Energy storage is not a new concept in itself. It has been an integral component of electricity generation, transmission and distribution systems for well over a century. Traditionally, energy storage needs have been met by the physical storage of fuel for fossil-fuelled power plants, by keeping some capacity in reserve and through large scale pumped hydro storage plants.
But now the power landscape is changing dramatically with a move to ‘fuel-free’ power, mainly in the form of wind and solar photovoltaic (PV). This shift to renewable sources is good for the environment and sustainability. However, it also makes delivering power reliably where and when it’s needed a bigger challenge than ever before. Since there is no fuel to store, the grid must adapt to store electrical energy efficiently after it is generated.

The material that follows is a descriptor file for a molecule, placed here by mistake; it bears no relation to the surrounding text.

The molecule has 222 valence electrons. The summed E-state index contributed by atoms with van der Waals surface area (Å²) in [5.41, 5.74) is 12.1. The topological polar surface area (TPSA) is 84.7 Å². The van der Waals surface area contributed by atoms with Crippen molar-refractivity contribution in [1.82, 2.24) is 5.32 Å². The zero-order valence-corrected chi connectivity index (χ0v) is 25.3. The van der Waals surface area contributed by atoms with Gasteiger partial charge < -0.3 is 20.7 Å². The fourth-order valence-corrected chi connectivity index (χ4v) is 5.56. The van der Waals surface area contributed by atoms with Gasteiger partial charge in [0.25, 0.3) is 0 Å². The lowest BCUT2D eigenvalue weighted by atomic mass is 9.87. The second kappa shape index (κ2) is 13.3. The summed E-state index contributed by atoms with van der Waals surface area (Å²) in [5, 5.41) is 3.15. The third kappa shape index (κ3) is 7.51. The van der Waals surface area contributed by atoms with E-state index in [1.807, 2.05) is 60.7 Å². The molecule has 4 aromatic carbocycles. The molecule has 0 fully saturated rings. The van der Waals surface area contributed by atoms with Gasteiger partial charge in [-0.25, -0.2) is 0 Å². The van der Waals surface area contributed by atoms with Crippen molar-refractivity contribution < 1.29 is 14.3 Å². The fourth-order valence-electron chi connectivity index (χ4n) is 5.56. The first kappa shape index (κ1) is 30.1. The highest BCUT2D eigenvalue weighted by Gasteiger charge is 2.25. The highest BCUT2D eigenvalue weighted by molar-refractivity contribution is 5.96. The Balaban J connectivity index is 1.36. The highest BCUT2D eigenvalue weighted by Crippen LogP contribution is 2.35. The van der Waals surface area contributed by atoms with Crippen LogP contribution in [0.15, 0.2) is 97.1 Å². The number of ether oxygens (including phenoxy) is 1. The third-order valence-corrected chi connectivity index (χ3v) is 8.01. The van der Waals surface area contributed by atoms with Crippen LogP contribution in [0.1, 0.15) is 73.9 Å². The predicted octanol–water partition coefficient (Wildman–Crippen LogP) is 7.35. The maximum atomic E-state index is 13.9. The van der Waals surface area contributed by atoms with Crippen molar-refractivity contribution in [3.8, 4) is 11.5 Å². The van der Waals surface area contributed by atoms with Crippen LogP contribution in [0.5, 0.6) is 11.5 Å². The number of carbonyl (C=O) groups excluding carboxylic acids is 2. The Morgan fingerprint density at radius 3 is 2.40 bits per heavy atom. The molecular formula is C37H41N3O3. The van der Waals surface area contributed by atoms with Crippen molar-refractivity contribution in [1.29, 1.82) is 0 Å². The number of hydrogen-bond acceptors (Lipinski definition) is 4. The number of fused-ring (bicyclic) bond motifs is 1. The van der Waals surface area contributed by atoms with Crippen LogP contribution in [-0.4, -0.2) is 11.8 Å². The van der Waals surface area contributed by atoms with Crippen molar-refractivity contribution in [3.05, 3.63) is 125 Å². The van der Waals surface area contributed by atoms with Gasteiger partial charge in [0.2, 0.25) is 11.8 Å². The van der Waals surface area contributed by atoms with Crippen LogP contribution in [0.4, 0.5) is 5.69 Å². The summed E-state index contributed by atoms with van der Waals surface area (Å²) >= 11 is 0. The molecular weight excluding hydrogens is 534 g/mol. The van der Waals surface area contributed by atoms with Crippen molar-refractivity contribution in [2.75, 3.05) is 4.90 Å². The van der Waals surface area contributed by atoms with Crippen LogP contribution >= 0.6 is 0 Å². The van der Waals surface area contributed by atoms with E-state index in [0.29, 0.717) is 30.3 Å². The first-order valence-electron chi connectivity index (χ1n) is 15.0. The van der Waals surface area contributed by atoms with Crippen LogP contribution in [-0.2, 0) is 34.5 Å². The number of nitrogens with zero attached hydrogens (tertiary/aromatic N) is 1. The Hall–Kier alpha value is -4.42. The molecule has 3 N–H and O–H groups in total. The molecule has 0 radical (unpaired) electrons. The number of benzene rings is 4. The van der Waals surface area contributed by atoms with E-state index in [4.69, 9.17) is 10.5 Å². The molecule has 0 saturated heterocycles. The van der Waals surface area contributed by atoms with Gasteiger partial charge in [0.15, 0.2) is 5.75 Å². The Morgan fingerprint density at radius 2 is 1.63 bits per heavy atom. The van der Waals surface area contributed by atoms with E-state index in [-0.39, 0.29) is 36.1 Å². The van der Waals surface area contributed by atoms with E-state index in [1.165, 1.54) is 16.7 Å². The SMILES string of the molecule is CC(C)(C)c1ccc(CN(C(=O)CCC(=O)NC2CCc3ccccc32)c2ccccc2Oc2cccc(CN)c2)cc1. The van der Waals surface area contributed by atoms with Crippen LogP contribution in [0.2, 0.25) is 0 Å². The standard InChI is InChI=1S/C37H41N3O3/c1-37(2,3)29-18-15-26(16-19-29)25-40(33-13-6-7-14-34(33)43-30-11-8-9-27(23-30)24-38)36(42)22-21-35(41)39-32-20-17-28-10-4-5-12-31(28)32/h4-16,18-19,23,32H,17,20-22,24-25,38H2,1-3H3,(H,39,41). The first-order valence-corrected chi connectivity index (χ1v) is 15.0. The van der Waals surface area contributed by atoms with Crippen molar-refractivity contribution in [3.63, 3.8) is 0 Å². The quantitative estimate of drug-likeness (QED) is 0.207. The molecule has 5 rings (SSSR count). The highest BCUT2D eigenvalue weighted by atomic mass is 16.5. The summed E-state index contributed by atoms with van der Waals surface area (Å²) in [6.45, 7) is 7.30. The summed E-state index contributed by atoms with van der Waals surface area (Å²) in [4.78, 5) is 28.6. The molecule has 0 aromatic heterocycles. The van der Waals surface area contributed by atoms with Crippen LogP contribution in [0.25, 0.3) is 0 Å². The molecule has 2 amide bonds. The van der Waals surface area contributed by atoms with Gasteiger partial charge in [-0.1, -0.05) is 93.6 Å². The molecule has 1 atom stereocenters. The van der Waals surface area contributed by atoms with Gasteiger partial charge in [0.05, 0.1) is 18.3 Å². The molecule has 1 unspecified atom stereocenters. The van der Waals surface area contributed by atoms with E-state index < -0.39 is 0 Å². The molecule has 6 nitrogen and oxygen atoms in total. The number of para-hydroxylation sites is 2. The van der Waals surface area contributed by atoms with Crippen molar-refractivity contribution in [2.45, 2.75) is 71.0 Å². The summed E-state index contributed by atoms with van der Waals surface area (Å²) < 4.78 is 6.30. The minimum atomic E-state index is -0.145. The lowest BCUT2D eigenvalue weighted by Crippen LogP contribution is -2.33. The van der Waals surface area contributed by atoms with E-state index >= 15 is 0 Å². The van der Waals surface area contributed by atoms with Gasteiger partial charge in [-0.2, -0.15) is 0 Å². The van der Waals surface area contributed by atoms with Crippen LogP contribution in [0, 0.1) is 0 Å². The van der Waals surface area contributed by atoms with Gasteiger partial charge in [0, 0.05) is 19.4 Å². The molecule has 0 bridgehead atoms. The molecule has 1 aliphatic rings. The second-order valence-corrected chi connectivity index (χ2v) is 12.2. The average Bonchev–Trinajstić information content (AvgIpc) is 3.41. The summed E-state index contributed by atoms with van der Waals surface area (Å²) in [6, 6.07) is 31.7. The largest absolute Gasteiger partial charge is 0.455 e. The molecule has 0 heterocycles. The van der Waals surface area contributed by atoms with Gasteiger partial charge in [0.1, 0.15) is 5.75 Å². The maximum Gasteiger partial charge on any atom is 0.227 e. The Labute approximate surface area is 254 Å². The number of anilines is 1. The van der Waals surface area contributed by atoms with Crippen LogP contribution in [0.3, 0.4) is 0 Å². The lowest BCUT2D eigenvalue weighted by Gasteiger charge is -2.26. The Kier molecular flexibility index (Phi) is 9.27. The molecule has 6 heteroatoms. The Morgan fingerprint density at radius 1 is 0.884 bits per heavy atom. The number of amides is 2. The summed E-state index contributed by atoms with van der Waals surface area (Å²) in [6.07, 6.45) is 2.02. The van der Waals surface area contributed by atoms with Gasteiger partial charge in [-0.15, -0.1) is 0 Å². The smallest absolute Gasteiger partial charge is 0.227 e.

Wind and solar power installations generate power only intermittently and with a highly variable output. Furthermore, unlike a traditional centralized generation plant, these new sources may be located anywhere on the grid, perhaps close to the load centers they serve, dispersed across the network, or even in remote locations far offshore or in deserts.